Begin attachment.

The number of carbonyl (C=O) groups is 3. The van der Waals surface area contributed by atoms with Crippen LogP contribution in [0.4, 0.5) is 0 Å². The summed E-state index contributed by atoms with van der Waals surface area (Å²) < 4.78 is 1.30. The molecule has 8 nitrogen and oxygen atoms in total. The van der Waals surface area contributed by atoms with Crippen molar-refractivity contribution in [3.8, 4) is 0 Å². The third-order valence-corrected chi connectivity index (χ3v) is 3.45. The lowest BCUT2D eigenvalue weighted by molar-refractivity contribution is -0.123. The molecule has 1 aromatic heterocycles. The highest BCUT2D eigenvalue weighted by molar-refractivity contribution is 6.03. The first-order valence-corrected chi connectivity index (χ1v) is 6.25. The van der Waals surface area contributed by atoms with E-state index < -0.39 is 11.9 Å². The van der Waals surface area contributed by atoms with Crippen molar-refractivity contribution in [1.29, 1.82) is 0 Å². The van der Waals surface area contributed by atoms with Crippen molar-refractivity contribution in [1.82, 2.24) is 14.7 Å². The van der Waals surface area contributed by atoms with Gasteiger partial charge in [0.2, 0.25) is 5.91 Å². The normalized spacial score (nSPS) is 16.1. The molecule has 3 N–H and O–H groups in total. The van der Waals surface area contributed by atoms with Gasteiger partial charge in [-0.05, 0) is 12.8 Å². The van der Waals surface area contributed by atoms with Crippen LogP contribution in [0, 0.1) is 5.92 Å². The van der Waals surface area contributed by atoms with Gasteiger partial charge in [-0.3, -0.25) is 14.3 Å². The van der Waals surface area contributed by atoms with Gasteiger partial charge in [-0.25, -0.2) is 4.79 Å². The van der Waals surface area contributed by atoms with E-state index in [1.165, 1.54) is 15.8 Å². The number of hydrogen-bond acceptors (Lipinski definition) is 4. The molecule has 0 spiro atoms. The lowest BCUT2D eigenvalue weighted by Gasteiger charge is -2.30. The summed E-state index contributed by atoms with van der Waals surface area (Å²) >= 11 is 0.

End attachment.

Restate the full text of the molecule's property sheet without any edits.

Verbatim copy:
The number of carbonyl (C=O) groups is 3. The van der Waals surface area contributed by atoms with Crippen LogP contribution in [0.4, 0.5) is 0 Å². The summed E-state index contributed by atoms with van der Waals surface area (Å²) < 4.78 is 1.30. The molecule has 8 nitrogen and oxygen atoms in total. The van der Waals surface area contributed by atoms with Crippen molar-refractivity contribution in [3.8, 4) is 0 Å². The third-order valence-corrected chi connectivity index (χ3v) is 3.45. The lowest BCUT2D eigenvalue weighted by molar-refractivity contribution is -0.123. The molecule has 1 aromatic heterocycles. The highest BCUT2D eigenvalue weighted by molar-refractivity contribution is 6.03. The first-order valence-corrected chi connectivity index (χ1v) is 6.25. The van der Waals surface area contributed by atoms with E-state index < -0.39 is 11.9 Å². The van der Waals surface area contributed by atoms with Crippen molar-refractivity contribution in [1.29, 1.82) is 0 Å². The van der Waals surface area contributed by atoms with Crippen molar-refractivity contribution in [1.82, 2.24) is 14.7 Å². The van der Waals surface area contributed by atoms with Gasteiger partial charge in [0.2, 0.25) is 5.91 Å². The normalized spacial score (nSPS) is 16.1. The molecule has 3 N–H and O–H groups in total. The van der Waals surface area contributed by atoms with Gasteiger partial charge in [-0.05, 0) is 12.8 Å². The van der Waals surface area contributed by atoms with Crippen LogP contribution in [0, 0.1) is 5.92 Å². The van der Waals surface area contributed by atoms with Gasteiger partial charge in [-0.3, -0.25) is 14.3 Å². The van der Waals surface area contributed by atoms with Gasteiger partial charge in [-0.25, -0.2) is 4.79 Å². The van der Waals surface area contributed by atoms with E-state index in [1.165, 1.54) is 15.8 Å². The number of hydrogen-bond acceptors (Lipinski definition) is 4. The molecule has 0 spiro atoms. The lowest BCUT2D eigenvalue weighted by Gasteiger charge is -2.30. The summed E-state index contributed by atoms with van der Waals surface area (Å²) >= 11 is 0.